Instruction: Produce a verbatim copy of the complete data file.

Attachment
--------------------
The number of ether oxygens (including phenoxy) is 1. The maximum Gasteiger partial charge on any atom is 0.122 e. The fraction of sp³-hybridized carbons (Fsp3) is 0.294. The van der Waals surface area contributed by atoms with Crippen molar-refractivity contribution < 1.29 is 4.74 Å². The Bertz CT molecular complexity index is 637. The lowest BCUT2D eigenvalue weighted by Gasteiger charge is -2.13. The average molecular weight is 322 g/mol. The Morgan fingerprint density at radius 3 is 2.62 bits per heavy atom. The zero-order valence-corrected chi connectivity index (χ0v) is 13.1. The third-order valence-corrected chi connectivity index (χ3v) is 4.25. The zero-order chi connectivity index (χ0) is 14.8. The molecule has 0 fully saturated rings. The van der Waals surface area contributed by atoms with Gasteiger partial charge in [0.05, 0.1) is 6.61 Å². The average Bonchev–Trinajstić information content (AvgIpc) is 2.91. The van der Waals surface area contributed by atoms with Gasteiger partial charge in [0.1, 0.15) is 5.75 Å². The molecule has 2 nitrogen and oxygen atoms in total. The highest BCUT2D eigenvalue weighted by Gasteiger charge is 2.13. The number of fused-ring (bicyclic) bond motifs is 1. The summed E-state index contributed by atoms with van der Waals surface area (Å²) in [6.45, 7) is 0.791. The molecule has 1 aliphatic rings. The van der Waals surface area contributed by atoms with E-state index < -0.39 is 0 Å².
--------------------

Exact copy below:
The number of ether oxygens (including phenoxy) is 1. The maximum Gasteiger partial charge on any atom is 0.122 e. The fraction of sp³-hybridized carbons (Fsp3) is 0.294. The van der Waals surface area contributed by atoms with Crippen molar-refractivity contribution < 1.29 is 4.74 Å². The Bertz CT molecular complexity index is 637. The lowest BCUT2D eigenvalue weighted by Gasteiger charge is -2.13. The average molecular weight is 322 g/mol. The Morgan fingerprint density at radius 3 is 2.62 bits per heavy atom. The zero-order valence-corrected chi connectivity index (χ0v) is 13.1. The third-order valence-corrected chi connectivity index (χ3v) is 4.25. The zero-order chi connectivity index (χ0) is 14.8. The molecule has 0 fully saturated rings. The van der Waals surface area contributed by atoms with Gasteiger partial charge in [0.05, 0.1) is 6.61 Å². The average Bonchev–Trinajstić information content (AvgIpc) is 2.91. The van der Waals surface area contributed by atoms with Gasteiger partial charge in [0.1, 0.15) is 5.75 Å². The molecule has 2 nitrogen and oxygen atoms in total. The highest BCUT2D eigenvalue weighted by Gasteiger charge is 2.13. The number of fused-ring (bicyclic) bond motifs is 1. The summed E-state index contributed by atoms with van der Waals surface area (Å²) in [6.45, 7) is 0.791. The molecule has 1 aliphatic rings. The van der Waals surface area contributed by atoms with E-state index < -0.39 is 0 Å².